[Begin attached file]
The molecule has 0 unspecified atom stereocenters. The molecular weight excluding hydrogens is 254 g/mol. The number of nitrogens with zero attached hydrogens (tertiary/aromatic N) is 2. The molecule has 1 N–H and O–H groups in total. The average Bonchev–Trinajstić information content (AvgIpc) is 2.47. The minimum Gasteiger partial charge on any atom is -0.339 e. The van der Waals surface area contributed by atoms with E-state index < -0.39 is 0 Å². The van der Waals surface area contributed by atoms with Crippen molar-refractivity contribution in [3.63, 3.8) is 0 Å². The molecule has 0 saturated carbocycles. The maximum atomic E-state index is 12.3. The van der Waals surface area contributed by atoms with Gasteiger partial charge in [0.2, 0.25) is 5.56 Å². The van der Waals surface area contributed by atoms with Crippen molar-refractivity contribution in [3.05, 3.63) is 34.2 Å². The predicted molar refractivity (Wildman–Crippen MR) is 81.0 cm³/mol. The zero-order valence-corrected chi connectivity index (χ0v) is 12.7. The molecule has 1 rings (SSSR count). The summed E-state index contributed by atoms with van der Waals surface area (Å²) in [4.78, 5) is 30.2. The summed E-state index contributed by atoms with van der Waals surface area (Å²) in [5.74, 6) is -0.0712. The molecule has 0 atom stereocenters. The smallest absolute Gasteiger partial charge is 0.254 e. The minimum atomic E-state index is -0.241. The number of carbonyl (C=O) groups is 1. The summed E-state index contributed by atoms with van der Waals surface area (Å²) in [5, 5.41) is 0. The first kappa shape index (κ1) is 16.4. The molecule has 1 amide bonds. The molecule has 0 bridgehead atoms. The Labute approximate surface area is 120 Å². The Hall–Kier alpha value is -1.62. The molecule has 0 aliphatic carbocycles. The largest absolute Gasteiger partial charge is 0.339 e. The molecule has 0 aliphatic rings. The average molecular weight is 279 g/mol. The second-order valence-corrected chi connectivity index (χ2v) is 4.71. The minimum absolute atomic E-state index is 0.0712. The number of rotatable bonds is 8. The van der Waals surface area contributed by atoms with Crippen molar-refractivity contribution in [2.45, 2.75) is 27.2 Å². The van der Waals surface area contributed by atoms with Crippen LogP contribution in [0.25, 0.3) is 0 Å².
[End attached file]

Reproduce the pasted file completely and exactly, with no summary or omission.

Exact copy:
The molecule has 0 unspecified atom stereocenters. The molecular weight excluding hydrogens is 254 g/mol. The number of nitrogens with zero attached hydrogens (tertiary/aromatic N) is 2. The molecule has 1 N–H and O–H groups in total. The average Bonchev–Trinajstić information content (AvgIpc) is 2.47. The minimum Gasteiger partial charge on any atom is -0.339 e. The van der Waals surface area contributed by atoms with E-state index < -0.39 is 0 Å². The van der Waals surface area contributed by atoms with Crippen molar-refractivity contribution in [3.63, 3.8) is 0 Å². The molecule has 0 saturated carbocycles. The maximum atomic E-state index is 12.3. The van der Waals surface area contributed by atoms with Gasteiger partial charge in [0.2, 0.25) is 5.56 Å². The van der Waals surface area contributed by atoms with Crippen molar-refractivity contribution in [3.05, 3.63) is 34.2 Å². The predicted molar refractivity (Wildman–Crippen MR) is 81.0 cm³/mol. The zero-order valence-corrected chi connectivity index (χ0v) is 12.7. The molecule has 1 rings (SSSR count). The summed E-state index contributed by atoms with van der Waals surface area (Å²) in [4.78, 5) is 30.2. The summed E-state index contributed by atoms with van der Waals surface area (Å²) in [5.74, 6) is -0.0712. The molecule has 0 atom stereocenters. The smallest absolute Gasteiger partial charge is 0.254 e. The minimum atomic E-state index is -0.241. The number of carbonyl (C=O) groups is 1. The summed E-state index contributed by atoms with van der Waals surface area (Å²) in [5, 5.41) is 0. The first kappa shape index (κ1) is 16.4. The molecule has 1 amide bonds. The molecule has 0 bridgehead atoms. The Labute approximate surface area is 120 Å². The Hall–Kier alpha value is -1.62. The molecule has 0 aliphatic carbocycles. The largest absolute Gasteiger partial charge is 0.339 e. The molecule has 0 aliphatic rings. The average molecular weight is 279 g/mol. The second-order valence-corrected chi connectivity index (χ2v) is 4.71. The minimum absolute atomic E-state index is 0.0712. The number of rotatable bonds is 8. The van der Waals surface area contributed by atoms with Crippen molar-refractivity contribution in [2.45, 2.75) is 27.2 Å². The van der Waals surface area contributed by atoms with Crippen LogP contribution in [0.25, 0.3) is 0 Å².